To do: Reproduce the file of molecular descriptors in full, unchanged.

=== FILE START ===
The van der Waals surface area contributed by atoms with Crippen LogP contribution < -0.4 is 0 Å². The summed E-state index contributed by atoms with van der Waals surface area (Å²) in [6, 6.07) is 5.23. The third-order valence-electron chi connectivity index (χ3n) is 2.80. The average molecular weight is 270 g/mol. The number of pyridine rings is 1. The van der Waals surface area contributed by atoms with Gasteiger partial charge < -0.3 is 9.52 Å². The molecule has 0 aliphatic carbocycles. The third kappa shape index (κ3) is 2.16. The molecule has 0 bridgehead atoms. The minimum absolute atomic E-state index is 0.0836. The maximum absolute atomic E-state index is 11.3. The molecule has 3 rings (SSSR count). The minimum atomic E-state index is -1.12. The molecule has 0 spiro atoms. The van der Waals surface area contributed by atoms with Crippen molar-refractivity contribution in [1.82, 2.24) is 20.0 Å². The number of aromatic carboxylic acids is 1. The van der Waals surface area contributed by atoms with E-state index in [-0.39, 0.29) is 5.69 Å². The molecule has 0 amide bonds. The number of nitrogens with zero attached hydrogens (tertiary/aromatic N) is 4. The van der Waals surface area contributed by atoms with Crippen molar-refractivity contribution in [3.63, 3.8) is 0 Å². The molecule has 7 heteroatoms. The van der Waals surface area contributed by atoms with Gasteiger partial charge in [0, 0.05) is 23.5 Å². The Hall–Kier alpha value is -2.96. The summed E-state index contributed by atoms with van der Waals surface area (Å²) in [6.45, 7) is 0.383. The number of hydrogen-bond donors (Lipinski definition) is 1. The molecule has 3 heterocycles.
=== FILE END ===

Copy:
The van der Waals surface area contributed by atoms with Crippen LogP contribution < -0.4 is 0 Å². The summed E-state index contributed by atoms with van der Waals surface area (Å²) in [6, 6.07) is 5.23. The third-order valence-electron chi connectivity index (χ3n) is 2.80. The average molecular weight is 270 g/mol. The number of pyridine rings is 1. The van der Waals surface area contributed by atoms with Gasteiger partial charge < -0.3 is 9.52 Å². The molecule has 0 aliphatic carbocycles. The third kappa shape index (κ3) is 2.16. The molecule has 0 bridgehead atoms. The minimum absolute atomic E-state index is 0.0836. The maximum absolute atomic E-state index is 11.3. The molecule has 3 rings (SSSR count). The minimum atomic E-state index is -1.12. The molecule has 0 spiro atoms. The van der Waals surface area contributed by atoms with Crippen molar-refractivity contribution in [1.82, 2.24) is 20.0 Å². The number of aromatic carboxylic acids is 1. The van der Waals surface area contributed by atoms with E-state index in [-0.39, 0.29) is 5.69 Å². The molecule has 0 amide bonds. The number of nitrogens with zero attached hydrogens (tertiary/aromatic N) is 4. The van der Waals surface area contributed by atoms with Crippen molar-refractivity contribution in [3.63, 3.8) is 0 Å². The molecule has 7 heteroatoms. The van der Waals surface area contributed by atoms with Gasteiger partial charge in [0, 0.05) is 23.5 Å². The Hall–Kier alpha value is -2.96. The summed E-state index contributed by atoms with van der Waals surface area (Å²) in [6.45, 7) is 0.383. The number of hydrogen-bond donors (Lipinski definition) is 1. The molecule has 3 heterocycles.